How To Grow And Care For Orchids So They'll Last For Years

Orchids in Window

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Orchids have been a popular houseplant since the Victorian era, when the passion for collecting these tropical beauties reached feverish heights, sending orchid hunters across the world in search of new and rare species. Today, orchids remain a favorite plant for gift giving, as the blooms last for months on end. The most widely available orchids in the garden center belong to the genus Phalaenopsis, or moth orchids, which also happen to be among the easiest to grow. Many people treat orchids like cut flowers, disposing of them after their blooms fade, but they are long-lived and will bloom again under the right conditions. Learn how to grow and care for orchids so you can enjoy these magnificent bloomers for years to come.

Orchid Attributes

 Common Name  Orchid
 Botanical Name  Phalaenopsis species and hybrids
 Family  Orchidaceae
 Plant Type  Perennial, Herbaceous
 Mature Size  12-36 in. tall, 6-24 in. wide
 Sun Exposure  Indirect Light (indoors)
 Soil Type  Moist but Well-Drained
 Soil pH  Slightly Acidic
 Bloom Time  Spring
 Flower Color  Purple, Pink, Orange, Yellow, White, Green
 Hardiness Zone  10-12 (USDA)
 Native Area  India, Southern China, Southeast Asia
 Toxicity  Non-toxic to People or Pets

Orchid Care

Orchids have a reputation of being difficult to grow. This is certainly true for many orchid species, but not the moth orchids, which are well adapted to growing in the home. An east- or north-facing window provides ideal conditions for orchids, offering plenty of light while protecting plants for direct, intense sun. With proper care, orchids will bloom at least once per year, usually beginning in winter and lasting through spring or early summer. Once they flower, the blossoms can last for four months or longer. Growers in humid climates often take their orchids outdoors for the summer, where they must be kept in the shade.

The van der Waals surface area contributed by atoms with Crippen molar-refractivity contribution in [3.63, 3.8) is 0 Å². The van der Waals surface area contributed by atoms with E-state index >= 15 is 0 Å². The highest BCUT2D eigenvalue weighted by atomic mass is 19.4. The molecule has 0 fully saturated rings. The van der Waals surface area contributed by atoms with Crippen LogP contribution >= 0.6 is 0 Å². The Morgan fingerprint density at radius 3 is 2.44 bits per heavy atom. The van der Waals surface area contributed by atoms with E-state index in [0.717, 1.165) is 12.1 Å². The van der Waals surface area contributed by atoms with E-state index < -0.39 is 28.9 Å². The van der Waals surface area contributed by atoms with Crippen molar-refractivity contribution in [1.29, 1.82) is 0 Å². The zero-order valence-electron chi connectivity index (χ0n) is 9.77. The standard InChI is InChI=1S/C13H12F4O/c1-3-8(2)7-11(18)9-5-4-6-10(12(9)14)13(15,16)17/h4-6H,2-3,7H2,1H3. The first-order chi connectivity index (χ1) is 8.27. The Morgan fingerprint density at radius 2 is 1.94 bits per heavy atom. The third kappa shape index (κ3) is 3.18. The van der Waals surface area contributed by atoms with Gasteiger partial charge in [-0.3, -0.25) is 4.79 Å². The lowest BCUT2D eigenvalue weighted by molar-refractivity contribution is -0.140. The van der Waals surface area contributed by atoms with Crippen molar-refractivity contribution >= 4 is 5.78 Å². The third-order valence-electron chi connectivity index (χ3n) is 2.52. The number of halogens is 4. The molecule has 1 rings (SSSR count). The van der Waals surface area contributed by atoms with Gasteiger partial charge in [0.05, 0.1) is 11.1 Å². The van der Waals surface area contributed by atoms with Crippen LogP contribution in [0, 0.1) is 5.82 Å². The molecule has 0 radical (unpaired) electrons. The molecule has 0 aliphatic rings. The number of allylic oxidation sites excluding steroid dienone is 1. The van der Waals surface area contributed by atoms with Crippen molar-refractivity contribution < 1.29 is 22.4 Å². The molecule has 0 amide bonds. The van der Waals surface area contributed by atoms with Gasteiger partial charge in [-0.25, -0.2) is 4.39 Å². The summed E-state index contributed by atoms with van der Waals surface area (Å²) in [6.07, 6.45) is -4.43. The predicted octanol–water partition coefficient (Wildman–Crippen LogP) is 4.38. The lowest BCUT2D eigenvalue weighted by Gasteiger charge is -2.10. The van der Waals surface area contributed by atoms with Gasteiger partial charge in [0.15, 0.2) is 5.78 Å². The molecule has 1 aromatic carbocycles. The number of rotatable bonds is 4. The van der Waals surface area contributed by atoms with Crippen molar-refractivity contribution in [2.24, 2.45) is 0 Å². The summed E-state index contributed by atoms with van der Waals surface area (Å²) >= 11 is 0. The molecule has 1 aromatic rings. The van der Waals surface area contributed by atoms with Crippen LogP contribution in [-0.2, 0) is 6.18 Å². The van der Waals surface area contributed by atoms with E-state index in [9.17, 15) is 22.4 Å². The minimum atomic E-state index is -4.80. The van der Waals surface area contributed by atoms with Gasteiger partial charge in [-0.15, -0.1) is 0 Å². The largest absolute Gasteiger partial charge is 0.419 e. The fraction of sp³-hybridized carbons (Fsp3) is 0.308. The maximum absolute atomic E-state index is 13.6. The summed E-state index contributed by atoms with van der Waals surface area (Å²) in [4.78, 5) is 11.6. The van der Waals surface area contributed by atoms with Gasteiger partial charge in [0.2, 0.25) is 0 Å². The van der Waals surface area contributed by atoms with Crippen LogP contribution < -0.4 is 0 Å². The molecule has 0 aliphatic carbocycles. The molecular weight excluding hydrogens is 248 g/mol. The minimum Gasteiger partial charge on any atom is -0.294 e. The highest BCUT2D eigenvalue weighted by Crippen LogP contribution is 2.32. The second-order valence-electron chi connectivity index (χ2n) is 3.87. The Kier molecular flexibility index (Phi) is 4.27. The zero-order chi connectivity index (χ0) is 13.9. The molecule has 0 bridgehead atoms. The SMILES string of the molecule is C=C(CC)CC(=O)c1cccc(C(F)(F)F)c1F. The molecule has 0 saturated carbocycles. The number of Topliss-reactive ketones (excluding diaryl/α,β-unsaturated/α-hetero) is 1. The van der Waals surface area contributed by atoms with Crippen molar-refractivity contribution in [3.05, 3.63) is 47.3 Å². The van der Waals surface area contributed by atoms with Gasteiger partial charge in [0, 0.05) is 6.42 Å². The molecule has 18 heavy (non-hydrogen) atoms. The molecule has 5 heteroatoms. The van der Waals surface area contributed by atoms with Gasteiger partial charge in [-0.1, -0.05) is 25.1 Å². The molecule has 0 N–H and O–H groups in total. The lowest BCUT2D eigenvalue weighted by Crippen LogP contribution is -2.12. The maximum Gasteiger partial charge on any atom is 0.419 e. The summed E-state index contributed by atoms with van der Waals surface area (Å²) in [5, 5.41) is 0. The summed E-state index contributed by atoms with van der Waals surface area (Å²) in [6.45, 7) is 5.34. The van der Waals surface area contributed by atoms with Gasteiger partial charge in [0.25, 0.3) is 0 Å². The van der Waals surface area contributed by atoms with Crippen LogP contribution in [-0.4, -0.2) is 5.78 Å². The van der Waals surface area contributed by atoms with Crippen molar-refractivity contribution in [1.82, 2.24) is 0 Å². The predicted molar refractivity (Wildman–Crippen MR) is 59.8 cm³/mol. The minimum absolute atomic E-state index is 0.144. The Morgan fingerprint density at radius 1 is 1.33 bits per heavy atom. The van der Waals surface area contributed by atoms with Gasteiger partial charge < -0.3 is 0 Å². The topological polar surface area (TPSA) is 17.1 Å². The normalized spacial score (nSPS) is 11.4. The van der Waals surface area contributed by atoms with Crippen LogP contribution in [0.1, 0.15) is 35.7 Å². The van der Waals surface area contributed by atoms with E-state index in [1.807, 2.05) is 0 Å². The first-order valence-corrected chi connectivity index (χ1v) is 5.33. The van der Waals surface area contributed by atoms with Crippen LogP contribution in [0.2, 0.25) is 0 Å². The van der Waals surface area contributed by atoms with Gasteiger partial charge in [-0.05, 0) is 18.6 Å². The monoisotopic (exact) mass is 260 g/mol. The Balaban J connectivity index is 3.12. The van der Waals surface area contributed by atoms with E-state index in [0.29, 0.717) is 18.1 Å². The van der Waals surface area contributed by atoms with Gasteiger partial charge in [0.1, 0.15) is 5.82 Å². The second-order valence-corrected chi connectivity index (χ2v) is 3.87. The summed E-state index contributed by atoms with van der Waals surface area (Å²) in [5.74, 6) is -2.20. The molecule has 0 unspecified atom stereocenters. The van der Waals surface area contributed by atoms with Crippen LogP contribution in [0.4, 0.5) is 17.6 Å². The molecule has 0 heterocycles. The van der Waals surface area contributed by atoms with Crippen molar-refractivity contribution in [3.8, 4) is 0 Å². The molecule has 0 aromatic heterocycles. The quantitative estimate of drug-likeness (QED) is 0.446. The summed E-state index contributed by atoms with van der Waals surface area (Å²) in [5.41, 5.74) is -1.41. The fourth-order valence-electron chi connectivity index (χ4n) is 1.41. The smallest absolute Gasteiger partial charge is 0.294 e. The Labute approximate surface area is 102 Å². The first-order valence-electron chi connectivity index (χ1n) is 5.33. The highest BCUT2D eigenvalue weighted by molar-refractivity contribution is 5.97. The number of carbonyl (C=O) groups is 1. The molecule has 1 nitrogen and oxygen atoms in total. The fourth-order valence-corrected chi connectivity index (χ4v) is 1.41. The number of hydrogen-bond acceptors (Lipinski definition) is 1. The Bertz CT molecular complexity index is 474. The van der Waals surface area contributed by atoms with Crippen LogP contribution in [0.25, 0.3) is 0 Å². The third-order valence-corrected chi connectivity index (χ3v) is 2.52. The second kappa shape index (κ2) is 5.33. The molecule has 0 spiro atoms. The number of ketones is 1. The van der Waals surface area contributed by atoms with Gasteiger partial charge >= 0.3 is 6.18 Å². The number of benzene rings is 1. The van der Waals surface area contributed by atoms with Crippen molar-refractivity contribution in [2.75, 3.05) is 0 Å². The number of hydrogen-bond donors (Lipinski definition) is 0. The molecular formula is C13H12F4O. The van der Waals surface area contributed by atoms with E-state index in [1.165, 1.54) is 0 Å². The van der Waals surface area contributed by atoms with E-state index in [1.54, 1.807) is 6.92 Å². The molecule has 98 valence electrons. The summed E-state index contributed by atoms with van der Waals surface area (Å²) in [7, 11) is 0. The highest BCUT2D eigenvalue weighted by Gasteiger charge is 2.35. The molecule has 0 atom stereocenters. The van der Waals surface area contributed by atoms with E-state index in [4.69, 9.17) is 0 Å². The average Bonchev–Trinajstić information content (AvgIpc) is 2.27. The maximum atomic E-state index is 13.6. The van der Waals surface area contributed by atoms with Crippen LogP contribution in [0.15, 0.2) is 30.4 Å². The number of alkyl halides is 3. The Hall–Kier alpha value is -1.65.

Orchids perform best with indirect light. A bright east- or north-facing window provides the ideal conditions, though a shaded window facing south or west will also work. Orchids do not tolerate direct, afternoon sun. 


A highly porous potting medium is needed to allow for adequate air and water movement. Orchids are not grown in regular potting soil. They are typically sold in sphagnum moss or bark. When repotting, a potting mix of coarse fir bark or orchid bark is preferred. 


Water thoroughly by placing potted plants in a sink and allowing water to flow through the potting medium until damp. Let excess water drain from the container before returning plants to their trays or catch pots. Allow the potting mix to dry slightly before watering again. 

Temperature and Humidity

Orchids thrive under temperatures between 72°F and 85°F during the daytime, and above 60°F at night. Cooler temperatures in fall, between 55°F and 60°F at night, can help initiate new flower spikes. Orchids prefer moderate humidity, between 50-60%, which can be achieved by setting pots on moist gravel trays. Be sure the pot itself is not standing in water. Good air circulation helps limit foliar diseases. 


Orchids benefit from regular fertilization. Apply a balanced (10-10-10) fertilizer twice per month at half the recommended rate. Apply fertilizer after watering. A high-phosphorous fertilizer can be used to initiate blooming. 

Types of Orchid

Over 60 species of Phalaenopsis orchid are known, and thousands of hybrids have been bred over the years. Most are epiphytic, meaning they grow on trees or rocks, rather than in soil. That is why they need such an airy potting medium. Moth orchids have thick, fleshy evergreen leaves and bloom in a range of colors from pale pink to deep maroon, bright yellow and white, and even lime green. Many are multicolored, striped, or speckled. Some species produces numerous small flowers on branched stems, others produce fewer, but larger blooms. We’ve highlighted a few of the many species and hybrids available.

Phalaenopsis schilleriana

Commonly called Schiller’s pink moth orchid, this species produces large four-inch blooms in white, pink, and mauve hues. Flowers are born on long, arching spikes reaching two to three feet in length. Foliage is flushed purple on the underside for added interest. 

Phalaenopsis amabili

The white moon orchid is easily recognized with its pure white blooms reaching four inches across. Plants often produce two arching floral spikes at the same time, each standing up to three feet tall, for a magnificent display. Individual flowers have rounded petals and a yellow throat. 

Phalaenopsis bellina